Unlike the beginner “get-out-of-debt” personal finance ranters, I’m actually a fan of responsible credit card use: they can help you raise your credit score, they offer purchase and consumer protections you can’t get anywhere else, plus they automatically track your purchases and provide healthy amounts of cash-back rewards each year as well. Just be sure to use them in a Mustachian way.
The tool below provides links to applications to a host of competing cards which you can compare, to see which work best for your situation. You’ll want to pick cards that offer at least something useful, since that is the standard these days – there is no need to sign up for a credit card that offers you nothing
Quick recipes to my own favorites:
Issuer -> Chase -> Chase Sapphire Preferred: a $400 signing bonus(!) and no fee for the first year. I also like that there is no foreign transaction fee on international purchases when I travel. They disguise the bonus as 40,000 “points”, but you can redeem them for a mailed check or an immediate statement credit, which is what I did myself with this particular card last year.
Issuer -> Chase ->(next page) -> Ink Cash or Ink Bold: very good business cards – I use Ink Cash for my own LLC, and Ink Bold is even better if you have large enough spending to qualify for that card, as the $500 startup bonus is great. No foreign transaction fees on Bold.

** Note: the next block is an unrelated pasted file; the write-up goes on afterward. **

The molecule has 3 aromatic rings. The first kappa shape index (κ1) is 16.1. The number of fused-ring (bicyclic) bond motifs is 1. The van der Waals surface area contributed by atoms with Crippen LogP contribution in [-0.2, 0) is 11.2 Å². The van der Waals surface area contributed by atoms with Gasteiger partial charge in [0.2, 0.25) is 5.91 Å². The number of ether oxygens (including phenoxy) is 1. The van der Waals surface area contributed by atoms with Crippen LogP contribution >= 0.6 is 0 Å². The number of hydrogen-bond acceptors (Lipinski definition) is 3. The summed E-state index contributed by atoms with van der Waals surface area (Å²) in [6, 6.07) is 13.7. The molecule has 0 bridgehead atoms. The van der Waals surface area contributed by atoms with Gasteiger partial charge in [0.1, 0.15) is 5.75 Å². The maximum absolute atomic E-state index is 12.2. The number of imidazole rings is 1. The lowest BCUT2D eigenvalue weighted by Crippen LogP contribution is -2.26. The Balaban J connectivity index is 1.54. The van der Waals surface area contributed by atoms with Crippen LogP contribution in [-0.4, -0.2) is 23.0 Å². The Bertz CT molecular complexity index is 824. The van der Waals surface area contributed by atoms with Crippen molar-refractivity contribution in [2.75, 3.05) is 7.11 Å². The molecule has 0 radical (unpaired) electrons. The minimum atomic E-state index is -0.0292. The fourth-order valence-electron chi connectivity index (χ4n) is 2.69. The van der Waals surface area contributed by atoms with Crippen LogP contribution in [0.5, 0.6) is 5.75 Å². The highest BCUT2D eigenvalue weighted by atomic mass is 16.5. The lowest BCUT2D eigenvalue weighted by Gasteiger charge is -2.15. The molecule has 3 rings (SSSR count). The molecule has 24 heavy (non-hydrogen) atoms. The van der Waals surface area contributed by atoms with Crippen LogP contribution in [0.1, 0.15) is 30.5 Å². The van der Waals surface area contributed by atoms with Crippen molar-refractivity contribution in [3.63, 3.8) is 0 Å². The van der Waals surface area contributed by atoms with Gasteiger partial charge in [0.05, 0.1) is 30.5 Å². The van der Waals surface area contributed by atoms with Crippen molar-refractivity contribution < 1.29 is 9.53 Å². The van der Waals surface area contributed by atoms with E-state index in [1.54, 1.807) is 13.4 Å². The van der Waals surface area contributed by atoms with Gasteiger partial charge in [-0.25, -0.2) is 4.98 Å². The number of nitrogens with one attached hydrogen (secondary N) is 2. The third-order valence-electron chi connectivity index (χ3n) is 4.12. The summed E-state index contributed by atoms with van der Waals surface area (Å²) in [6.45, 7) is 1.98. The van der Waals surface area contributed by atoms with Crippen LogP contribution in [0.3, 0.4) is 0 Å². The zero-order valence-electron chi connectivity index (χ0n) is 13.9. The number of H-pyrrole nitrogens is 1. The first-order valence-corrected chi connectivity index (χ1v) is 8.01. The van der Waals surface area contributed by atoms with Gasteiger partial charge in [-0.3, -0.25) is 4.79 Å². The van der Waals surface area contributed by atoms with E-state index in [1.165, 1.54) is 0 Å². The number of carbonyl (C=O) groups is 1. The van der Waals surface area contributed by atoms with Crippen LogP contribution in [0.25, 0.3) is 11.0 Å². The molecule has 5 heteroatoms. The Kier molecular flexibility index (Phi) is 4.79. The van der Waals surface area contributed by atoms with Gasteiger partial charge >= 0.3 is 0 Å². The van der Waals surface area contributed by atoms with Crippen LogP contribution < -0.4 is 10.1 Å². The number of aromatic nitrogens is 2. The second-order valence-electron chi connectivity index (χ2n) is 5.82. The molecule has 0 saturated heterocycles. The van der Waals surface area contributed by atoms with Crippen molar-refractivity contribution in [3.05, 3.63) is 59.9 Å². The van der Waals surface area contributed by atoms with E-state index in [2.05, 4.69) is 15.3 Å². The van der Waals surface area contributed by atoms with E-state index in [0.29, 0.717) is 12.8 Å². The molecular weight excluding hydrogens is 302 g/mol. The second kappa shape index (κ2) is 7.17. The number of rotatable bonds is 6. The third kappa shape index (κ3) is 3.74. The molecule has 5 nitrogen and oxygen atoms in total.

Issuer->American Express->Blue Cash Preferred $100 signing bonus, plus 6% back on groceries, 3% on gas, 1% on everything else.
There is a $75 annual fee for the Amex, but if you use it as your “groceries and gas” card, you should get back about $400/year in cash back (assuming your annual grocery bill approaches the $6000 limit). This makes it a profitable addition to the wallet.
Issuer->Capital One->Next->Quicksilver One 1.5% back on all purchases with no limits. Assuming you crank $24k annually through your card, this card delivers $360/year of cash back, versus the $240 you’d get with a standard 1.5% reward card. The $120 difference is enough to justify the $39 annual fee. The margin of benefit increases for higher spenders.
Remember to watch out for annual fees – many of the cards have no fees, but some of the highest-paying ones start charging after the first year. Do the math to make sure you pick a card that is optimal for your situation.
Other notable cards include: Chase Slate (no balance transfer fee and 0% APR for 15 months).
Related Article – Gaming the System – with Rewards Credit Cards